The oVirt Node team and project

Who's in oVirt Node team?

The members of the oVirt Node team are

Outstanding contributors

  • Alan Pevec
  • Fabian Deutsch
  • Haiyang Dong
  • Ido Rosenzwig
  • Joey Boggs
  • Mike Burns
  • Perry Myers
  • Tolik Litovsky

What does oVirt Node team do?

Leads the following projects:

  • oVirt NextGeneration Node
  • oVirt Node
  • oVirt Engine Appliance

Collaborates with other communities / projects:

How may I help?

Contributing to the Node project

Overview

This page describes the patch submission process. As an open source project, oVirt Node gladly accepts and encourages the submission of patches from the community.

Prerequisites

To clone a copy of one of the project repositories, refer to Node Building.

Some packages are required in order to run the oVirt TUI and test your changes. At the moment, these are:

PyPAM python-augeas python-lockfile python-urwid python-gudev cracklib-python libvirt-python system-config-keyboard

You'll also need to create

/etc/default/ovirt

It can be blank, but it must exist.

Working with Gerrit

The oVirt team uses Gerrit to manage patch submissions. In order to get your development environment ready to submit, review Working with oVirt Gerrit.

Once you're ready,

git clone gerrit.ovirt.org:ovirt-node.git

Testing

In order to verify that the bug is fixed, you need to thorough test your changes prior to submitting them to the project for consideration. If your changes involve modifications on a level below the TUI, it would be a good idea to build an ISO to test with to simulate an actual install.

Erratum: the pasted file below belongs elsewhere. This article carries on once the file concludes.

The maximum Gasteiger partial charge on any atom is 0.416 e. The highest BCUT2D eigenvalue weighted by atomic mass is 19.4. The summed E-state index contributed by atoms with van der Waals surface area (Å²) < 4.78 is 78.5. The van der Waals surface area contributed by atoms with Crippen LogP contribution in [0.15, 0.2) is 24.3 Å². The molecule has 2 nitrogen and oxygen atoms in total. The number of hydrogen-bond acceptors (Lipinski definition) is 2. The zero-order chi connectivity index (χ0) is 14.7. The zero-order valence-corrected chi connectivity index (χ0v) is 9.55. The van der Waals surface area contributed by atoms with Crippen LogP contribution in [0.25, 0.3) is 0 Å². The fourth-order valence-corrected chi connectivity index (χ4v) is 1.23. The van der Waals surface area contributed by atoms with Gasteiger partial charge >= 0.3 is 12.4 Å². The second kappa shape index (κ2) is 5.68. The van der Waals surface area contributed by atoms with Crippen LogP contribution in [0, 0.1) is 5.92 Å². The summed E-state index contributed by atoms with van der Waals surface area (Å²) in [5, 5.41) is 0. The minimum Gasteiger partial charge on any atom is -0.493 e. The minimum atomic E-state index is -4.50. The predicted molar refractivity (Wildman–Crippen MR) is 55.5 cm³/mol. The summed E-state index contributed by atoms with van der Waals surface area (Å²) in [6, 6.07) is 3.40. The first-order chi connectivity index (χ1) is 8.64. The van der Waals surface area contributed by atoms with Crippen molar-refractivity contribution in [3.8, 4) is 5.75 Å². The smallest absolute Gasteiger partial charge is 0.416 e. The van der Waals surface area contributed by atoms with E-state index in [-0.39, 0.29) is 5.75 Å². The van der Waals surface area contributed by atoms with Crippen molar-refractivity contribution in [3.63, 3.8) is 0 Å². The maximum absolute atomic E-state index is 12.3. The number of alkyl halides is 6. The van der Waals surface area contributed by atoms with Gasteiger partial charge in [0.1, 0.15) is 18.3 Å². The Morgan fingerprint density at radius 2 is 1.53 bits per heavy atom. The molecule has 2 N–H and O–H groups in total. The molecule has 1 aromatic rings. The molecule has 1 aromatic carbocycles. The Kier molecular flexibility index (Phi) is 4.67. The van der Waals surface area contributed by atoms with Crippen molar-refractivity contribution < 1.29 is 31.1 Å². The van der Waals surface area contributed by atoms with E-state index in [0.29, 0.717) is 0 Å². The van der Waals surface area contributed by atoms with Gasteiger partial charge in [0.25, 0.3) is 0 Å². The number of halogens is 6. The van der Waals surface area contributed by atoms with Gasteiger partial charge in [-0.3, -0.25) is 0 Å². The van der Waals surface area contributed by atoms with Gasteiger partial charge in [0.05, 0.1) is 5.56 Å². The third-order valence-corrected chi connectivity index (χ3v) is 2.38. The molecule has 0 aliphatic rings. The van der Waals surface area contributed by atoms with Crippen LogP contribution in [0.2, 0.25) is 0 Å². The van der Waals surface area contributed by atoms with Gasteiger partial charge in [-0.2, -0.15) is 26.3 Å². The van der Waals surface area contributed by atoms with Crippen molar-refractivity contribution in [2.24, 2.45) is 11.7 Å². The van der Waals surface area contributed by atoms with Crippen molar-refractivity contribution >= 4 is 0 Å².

Committing Your Changes

You should frequently check in your changes to make sure your work isn't lost.

When you get to a stopping point, you can commit your changes to Git using the following:

git commit -a [--amend]

You only need to include the –amend argument on subsequent commits to add them to your previous changes.

Commit comments

When entering the comment for your patch, please use the first line to be a one sentence summary of your changes, and try to limit it to less than 70 characters. This line is used by Gerrit to set the title of your patch.

Starting with the second line, please provide a sufficiently detailed description of what the patch is providing. If there is a ticket that is related to the patch, please include a line such as this at the end of the comment:

Use the following format to point to a RedHat Bugzilla ID or other external bug the patch solves:

Bug-Url: http://bugzilla.redhat.com/show_bug.cgi?id=123456

Working with EFI/UEFI bios and QEMU

If you are interested in reproduce a report using EFI/UEFI bios we comment this link: Using UEFI with QEMU

Example commit message

Summarizing all the informations above a commit message could look like:

ui: Add page to view log files

Previously the UI did not offer a page to view the system wide logfiles.
This patch adds a page which the user can use to view a number of log files.

Bug-Url: http://bugzilla.redhat.com/show_bug.cgi?id=123456

Creating and submitting the patch

To create a patch in Gerrit, you will do the following:

git push gerrit.ovirt.org:ovirt-node HEAD:refs/for/master

Finishing up

Your patch will be reviewed on Gerrit, and comments on that patch will go to the email you registered with Gerrit. You can view it on oVirt Gerrit at any time.